Halfway up the mountain though traffic ahead of us was stopped. Five minutes later it was still stopped. We didn’t notice at first, but no traffic was coming the other way. It got darker, then real dark. Not one car ahead of us had moved one inch. “I’ll walk ahead and see what’s up,” I said, to no objections. I got out of the drivers door and was a hundred feet back down the road before I realized I was sliding, fought for balance, fought for purchase, got none: until I slid toward the mountain, away from the sheer cliff to the other side, kept sliding down the gutter, slid over the first root or two I contacted, finally stopped at a bigger root. I heard nothing from the car. I was way down the hill. No additional traffic had joined us though. We, Buick and trailer, were the last vehicle in the line. Still no cars ahead were advancing. But now I had a fairly probable explanation why: you could slide down, but not advance upward.
Crawl and scratch my way up, I did, very slowly, with plenty of back sliding. I reached the car, my friends seemed to have all gone into comas. Naomi was silent but seemed awake. She wanted to come out to join me. No, absolutely not, stay right there. “But I,” I emphasized, “have to call my mother. It’s past the time I vowed to have her car back. She should know there’s a problem and not just an irresponsible son. I’m going to try to ascend to one of those homes we can see a light from. Plead for help. Borrow the phone.”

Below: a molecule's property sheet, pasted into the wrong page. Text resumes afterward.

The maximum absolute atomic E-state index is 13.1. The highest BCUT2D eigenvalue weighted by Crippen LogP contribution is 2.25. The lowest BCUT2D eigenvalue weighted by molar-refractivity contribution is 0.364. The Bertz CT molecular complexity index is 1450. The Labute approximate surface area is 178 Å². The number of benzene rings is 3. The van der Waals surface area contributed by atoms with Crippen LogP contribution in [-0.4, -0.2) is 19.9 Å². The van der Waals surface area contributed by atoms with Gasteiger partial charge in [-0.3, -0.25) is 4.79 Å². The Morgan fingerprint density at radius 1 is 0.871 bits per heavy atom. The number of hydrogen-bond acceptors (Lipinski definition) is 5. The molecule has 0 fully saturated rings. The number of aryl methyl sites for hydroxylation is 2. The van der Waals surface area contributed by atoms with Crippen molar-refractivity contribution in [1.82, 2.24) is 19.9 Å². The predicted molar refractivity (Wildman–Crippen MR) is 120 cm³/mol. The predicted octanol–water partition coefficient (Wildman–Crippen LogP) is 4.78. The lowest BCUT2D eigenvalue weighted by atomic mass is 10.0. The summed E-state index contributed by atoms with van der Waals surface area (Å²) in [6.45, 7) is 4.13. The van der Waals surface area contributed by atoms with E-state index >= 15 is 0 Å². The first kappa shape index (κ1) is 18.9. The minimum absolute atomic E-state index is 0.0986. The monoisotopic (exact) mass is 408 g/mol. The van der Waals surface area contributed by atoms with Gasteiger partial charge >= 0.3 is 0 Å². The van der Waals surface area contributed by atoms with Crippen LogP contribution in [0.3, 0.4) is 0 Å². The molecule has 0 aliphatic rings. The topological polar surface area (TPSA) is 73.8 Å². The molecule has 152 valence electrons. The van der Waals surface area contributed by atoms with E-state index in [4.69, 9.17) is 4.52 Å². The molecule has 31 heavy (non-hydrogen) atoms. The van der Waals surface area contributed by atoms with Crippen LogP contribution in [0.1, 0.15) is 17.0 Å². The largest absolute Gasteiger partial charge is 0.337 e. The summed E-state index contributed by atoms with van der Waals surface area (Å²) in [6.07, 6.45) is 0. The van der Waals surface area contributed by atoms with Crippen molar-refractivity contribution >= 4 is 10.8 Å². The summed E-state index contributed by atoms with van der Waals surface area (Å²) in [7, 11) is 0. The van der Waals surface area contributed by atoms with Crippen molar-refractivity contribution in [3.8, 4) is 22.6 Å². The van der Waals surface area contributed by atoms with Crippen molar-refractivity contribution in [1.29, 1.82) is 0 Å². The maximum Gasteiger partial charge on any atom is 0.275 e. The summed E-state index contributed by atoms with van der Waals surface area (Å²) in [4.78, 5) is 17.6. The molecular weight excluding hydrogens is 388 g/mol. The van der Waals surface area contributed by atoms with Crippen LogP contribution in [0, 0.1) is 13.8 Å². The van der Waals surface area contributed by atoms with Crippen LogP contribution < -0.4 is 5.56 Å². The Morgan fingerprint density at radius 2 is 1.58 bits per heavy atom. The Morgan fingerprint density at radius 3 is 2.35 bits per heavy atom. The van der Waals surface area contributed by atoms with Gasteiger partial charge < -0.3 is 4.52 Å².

We, and the car, were headed uphill, the Hudson was east of us, the Thruway toll plaza was also east of us there. Looking uphill the mountain was on my right: east. I scratched and scabbled. I tried to hold onto twigs, the twigs were covered with ice, the grass was covered with ice, the ground was covered with ice, nothing could be held onto. Yet ascend I did. Once I felt myself to be in someone’s backyard, their upstairs light on, I started to call out for help. “Hello, the house. We have a problem here, Please help.” The upstairs light went out.
Now I sensed movement behind the curtain, saw what could have been a rifle barrel poking the curtain. Maybe I should have written this all down in 1958 when it happened: winter 1959 maybe. I kept calling the house. “Help. I need to make a phone call. All traffic is stuck on 9W. Please call my mother, reverse the charges. In Rockville Centre …” and said our number.
The house door opened. If it was a gun the guy had held, he wasn’t showing it now, but seemed very mistrustful, very nervous. Cut to the first of a series of chases, I reached my mother. “You’re late,” she said, competing against the ice outside for coldness. “We’re still in Nyack,” I began. “I don’t want to know about it,” she interrupted. There’s one conclusion I’ll jump ahead to: when she died, thirty-odd years later, my mother still didn’t know what happened that night. She wouldn’t let me tell her, she never was told.
(However, now I realize that my mother is not the only person who can’t be told this, that, and many a thing: and I’m the guy who specializes in telling, trying to tell, what can’t be told.